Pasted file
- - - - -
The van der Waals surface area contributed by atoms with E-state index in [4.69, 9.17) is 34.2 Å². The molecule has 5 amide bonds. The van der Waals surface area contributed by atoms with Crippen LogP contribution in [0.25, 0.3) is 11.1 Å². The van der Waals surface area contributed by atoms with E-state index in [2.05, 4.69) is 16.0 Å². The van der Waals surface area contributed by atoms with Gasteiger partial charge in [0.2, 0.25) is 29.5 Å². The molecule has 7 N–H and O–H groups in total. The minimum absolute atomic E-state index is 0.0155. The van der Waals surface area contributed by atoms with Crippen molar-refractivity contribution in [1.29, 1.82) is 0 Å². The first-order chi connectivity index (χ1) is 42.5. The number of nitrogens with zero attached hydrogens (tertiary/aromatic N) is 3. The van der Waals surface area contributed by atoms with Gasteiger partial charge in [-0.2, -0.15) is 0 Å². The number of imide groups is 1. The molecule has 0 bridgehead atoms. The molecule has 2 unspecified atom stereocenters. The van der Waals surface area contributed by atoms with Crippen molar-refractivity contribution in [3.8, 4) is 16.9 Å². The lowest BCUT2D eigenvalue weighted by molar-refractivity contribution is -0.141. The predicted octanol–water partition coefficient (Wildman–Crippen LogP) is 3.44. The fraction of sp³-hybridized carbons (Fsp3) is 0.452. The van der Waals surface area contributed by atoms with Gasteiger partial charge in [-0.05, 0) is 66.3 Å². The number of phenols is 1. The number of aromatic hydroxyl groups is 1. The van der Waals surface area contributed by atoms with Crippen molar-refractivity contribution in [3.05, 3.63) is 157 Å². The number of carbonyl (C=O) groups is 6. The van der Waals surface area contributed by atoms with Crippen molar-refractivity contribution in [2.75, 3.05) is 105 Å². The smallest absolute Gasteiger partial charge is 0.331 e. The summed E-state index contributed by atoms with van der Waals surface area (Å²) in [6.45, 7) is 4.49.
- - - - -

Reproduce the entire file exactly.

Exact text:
The van der Waals surface area contributed by atoms with E-state index in [4.69, 9.17) is 34.2 Å². The molecule has 5 amide bonds. The van der Waals surface area contributed by atoms with Crippen LogP contribution in [0.25, 0.3) is 11.1 Å². The van der Waals surface area contributed by atoms with E-state index in [2.05, 4.69) is 16.0 Å². The van der Waals surface area contributed by atoms with Gasteiger partial charge in [0.2, 0.25) is 29.5 Å². The molecule has 7 N–H and O–H groups in total. The minimum absolute atomic E-state index is 0.0155. The van der Waals surface area contributed by atoms with Crippen molar-refractivity contribution in [1.29, 1.82) is 0 Å². The first-order chi connectivity index (χ1) is 42.5. The number of nitrogens with zero attached hydrogens (tertiary/aromatic N) is 3. The van der Waals surface area contributed by atoms with Gasteiger partial charge in [-0.2, -0.15) is 0 Å². The number of imide groups is 1. The molecule has 0 bridgehead atoms. The molecule has 2 unspecified atom stereocenters. The van der Waals surface area contributed by atoms with Crippen molar-refractivity contribution in [3.8, 4) is 16.9 Å². The lowest BCUT2D eigenvalue weighted by molar-refractivity contribution is -0.141. The predicted octanol–water partition coefficient (Wildman–Crippen LogP) is 3.44. The fraction of sp³-hybridized carbons (Fsp3) is 0.452. The van der Waals surface area contributed by atoms with Gasteiger partial charge in [-0.05, 0) is 66.3 Å². The number of phenols is 1. The number of aromatic hydroxyl groups is 1. The van der Waals surface area contributed by atoms with Crippen molar-refractivity contribution in [3.05, 3.63) is 157 Å². The number of carbonyl (C=O) groups is 6. The van der Waals surface area contributed by atoms with Crippen molar-refractivity contribution in [2.75, 3.05) is 105 Å². The smallest absolute Gasteiger partial charge is 0.331 e. The summed E-state index contributed by atoms with van der Waals surface area (Å²) in [6.45, 7) is 4.49.